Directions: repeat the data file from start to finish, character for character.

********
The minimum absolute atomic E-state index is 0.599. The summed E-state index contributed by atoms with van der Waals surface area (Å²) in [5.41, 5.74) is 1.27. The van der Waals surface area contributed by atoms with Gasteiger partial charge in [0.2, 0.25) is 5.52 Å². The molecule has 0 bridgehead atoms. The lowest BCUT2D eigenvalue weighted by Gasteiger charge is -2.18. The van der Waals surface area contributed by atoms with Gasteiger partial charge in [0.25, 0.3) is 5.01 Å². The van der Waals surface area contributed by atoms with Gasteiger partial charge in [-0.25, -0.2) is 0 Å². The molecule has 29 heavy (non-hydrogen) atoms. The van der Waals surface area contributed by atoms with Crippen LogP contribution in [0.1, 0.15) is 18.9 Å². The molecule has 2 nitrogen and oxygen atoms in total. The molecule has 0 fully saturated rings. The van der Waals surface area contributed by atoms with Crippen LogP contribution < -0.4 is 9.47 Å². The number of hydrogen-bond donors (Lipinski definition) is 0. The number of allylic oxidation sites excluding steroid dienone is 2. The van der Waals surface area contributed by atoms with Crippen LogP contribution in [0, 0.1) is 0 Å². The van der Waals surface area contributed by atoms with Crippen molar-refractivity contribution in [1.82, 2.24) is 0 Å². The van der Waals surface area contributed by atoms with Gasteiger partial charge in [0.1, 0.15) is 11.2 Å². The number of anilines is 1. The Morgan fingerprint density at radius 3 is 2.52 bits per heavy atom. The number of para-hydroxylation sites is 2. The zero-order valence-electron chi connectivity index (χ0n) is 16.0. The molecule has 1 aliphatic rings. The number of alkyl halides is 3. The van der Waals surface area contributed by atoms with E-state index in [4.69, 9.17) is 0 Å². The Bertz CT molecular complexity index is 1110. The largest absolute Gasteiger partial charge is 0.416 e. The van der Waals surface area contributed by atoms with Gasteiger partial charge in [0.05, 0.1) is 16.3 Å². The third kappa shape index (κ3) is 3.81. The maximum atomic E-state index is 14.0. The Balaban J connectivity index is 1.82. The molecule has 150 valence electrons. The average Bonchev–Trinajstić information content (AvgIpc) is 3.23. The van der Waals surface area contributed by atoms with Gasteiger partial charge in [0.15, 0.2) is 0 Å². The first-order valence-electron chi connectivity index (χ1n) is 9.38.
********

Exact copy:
The minimum absolute atomic E-state index is 0.599. The summed E-state index contributed by atoms with van der Waals surface area (Å²) in [5.41, 5.74) is 1.27. The van der Waals surface area contributed by atoms with Gasteiger partial charge in [0.2, 0.25) is 5.52 Å². The molecule has 0 bridgehead atoms. The lowest BCUT2D eigenvalue weighted by Gasteiger charge is -2.18. The van der Waals surface area contributed by atoms with Gasteiger partial charge in [0.25, 0.3) is 5.01 Å². The van der Waals surface area contributed by atoms with Gasteiger partial charge in [-0.25, -0.2) is 0 Å². The molecule has 29 heavy (non-hydrogen) atoms. The van der Waals surface area contributed by atoms with Crippen LogP contribution in [0.1, 0.15) is 18.9 Å². The molecule has 2 nitrogen and oxygen atoms in total. The molecule has 0 fully saturated rings. The van der Waals surface area contributed by atoms with Crippen LogP contribution < -0.4 is 9.47 Å². The number of hydrogen-bond donors (Lipinski definition) is 0. The number of allylic oxidation sites excluding steroid dienone is 2. The van der Waals surface area contributed by atoms with Crippen LogP contribution in [0, 0.1) is 0 Å². The van der Waals surface area contributed by atoms with Crippen molar-refractivity contribution in [1.82, 2.24) is 0 Å². The van der Waals surface area contributed by atoms with Gasteiger partial charge in [0.1, 0.15) is 11.2 Å². The number of anilines is 1. The Morgan fingerprint density at radius 3 is 2.52 bits per heavy atom. The number of para-hydroxylation sites is 2. The zero-order valence-electron chi connectivity index (χ0n) is 16.0. The molecule has 1 aliphatic rings. The number of alkyl halides is 3. The van der Waals surface area contributed by atoms with E-state index in [4.69, 9.17) is 0 Å². The Bertz CT molecular complexity index is 1110. The largest absolute Gasteiger partial charge is 0.416 e. The van der Waals surface area contributed by atoms with Gasteiger partial charge in [0.05, 0.1) is 16.3 Å². The third kappa shape index (κ3) is 3.81. The maximum atomic E-state index is 14.0. The Balaban J connectivity index is 1.82. The molecule has 150 valence electrons. The average Bonchev–Trinajstić information content (AvgIpc) is 3.23. The van der Waals surface area contributed by atoms with Gasteiger partial charge in [0.15, 0.2) is 0 Å². The first-order valence-electron chi connectivity index (χ1n) is 9.38.